In future battles, new American warriors may be the size of a baseball, the size of a bumble bee – even the size of a grain of sand.
Micro-bots and milli-bots may be small in size, but they are giant in terms of impact. This next generation of drones will also be smarter, faster and deployable in powerful swarms. The futuristic intelligence on these machines is mind-boggling and will make current “autonomy” look positively prehistoric.
Swarms will be able to work intuitively and collaboratively in teams, with or without humans, to carry out complex missions.
Human ground warriors could have a machine-based teammate – one that is a swarm, including more than 250 small flying, climbing and “walking” machines.
Collectively, the swarm can autonomously take on tasks that are dangerous for their human teammates. From conducting reconnaissance in advance of missions through to searching for survivors in collapsed, unstable buildings in humanitarian operations, the potential to reduce risk and save human lives is enormous.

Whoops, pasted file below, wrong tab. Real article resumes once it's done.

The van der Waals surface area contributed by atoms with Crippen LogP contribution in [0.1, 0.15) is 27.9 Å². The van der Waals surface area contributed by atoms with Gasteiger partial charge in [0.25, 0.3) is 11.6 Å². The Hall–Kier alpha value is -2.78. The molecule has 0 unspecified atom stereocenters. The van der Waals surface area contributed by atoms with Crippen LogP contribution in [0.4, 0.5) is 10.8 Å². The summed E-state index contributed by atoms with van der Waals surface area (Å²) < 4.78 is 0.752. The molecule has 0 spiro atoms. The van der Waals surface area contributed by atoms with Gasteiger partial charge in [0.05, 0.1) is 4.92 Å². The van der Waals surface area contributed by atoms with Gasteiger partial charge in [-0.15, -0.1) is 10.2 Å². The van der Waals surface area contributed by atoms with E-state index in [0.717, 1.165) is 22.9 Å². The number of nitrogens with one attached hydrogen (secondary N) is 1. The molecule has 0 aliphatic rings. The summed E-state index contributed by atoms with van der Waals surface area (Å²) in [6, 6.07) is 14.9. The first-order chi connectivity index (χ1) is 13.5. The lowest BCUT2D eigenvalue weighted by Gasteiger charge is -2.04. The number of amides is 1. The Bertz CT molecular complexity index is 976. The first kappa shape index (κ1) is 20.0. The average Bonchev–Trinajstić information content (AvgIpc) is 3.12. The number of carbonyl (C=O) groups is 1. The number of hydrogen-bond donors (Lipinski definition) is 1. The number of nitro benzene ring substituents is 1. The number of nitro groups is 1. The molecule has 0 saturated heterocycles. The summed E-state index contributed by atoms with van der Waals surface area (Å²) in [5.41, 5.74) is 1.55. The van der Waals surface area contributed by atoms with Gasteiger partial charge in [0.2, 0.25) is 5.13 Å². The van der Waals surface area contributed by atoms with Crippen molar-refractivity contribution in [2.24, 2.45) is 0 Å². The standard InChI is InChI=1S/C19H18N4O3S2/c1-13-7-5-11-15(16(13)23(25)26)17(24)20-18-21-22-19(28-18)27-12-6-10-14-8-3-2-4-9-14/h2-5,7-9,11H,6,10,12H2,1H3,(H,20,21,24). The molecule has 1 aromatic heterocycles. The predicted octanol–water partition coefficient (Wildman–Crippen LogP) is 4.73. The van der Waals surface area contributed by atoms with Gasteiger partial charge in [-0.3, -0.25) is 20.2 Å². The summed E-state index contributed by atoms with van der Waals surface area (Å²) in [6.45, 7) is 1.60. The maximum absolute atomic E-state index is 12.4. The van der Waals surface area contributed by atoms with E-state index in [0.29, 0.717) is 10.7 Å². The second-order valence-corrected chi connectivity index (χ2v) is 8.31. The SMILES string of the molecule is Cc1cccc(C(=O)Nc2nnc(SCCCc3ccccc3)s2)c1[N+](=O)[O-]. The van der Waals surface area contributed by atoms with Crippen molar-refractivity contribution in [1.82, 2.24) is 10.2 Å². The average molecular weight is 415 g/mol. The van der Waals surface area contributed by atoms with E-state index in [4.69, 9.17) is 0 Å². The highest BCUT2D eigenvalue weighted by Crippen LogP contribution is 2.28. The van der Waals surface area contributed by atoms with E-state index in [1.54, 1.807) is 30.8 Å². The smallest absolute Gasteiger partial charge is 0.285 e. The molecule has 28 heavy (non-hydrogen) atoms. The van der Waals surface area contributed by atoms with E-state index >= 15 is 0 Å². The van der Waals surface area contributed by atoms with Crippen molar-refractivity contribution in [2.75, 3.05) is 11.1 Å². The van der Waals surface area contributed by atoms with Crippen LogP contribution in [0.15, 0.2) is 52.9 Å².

Hundreds, (and eventually thousands) of tiny drones will be able to deploy together. This will involve thinking for themselves, communicating with each other, adapting to each other’s movements, reacting to changing circumstances and improvising to achieve objectives by drawing upon a deep tactics library to execute an assigned mission.
Not only will they be able to integrate into human teams, but drone swarms will also be able to conduct their own missions independently.
DARPA has a number of programs that are radically changing the way drones will be used going forward – and these programs continue to make giant strides at a remarkable pace.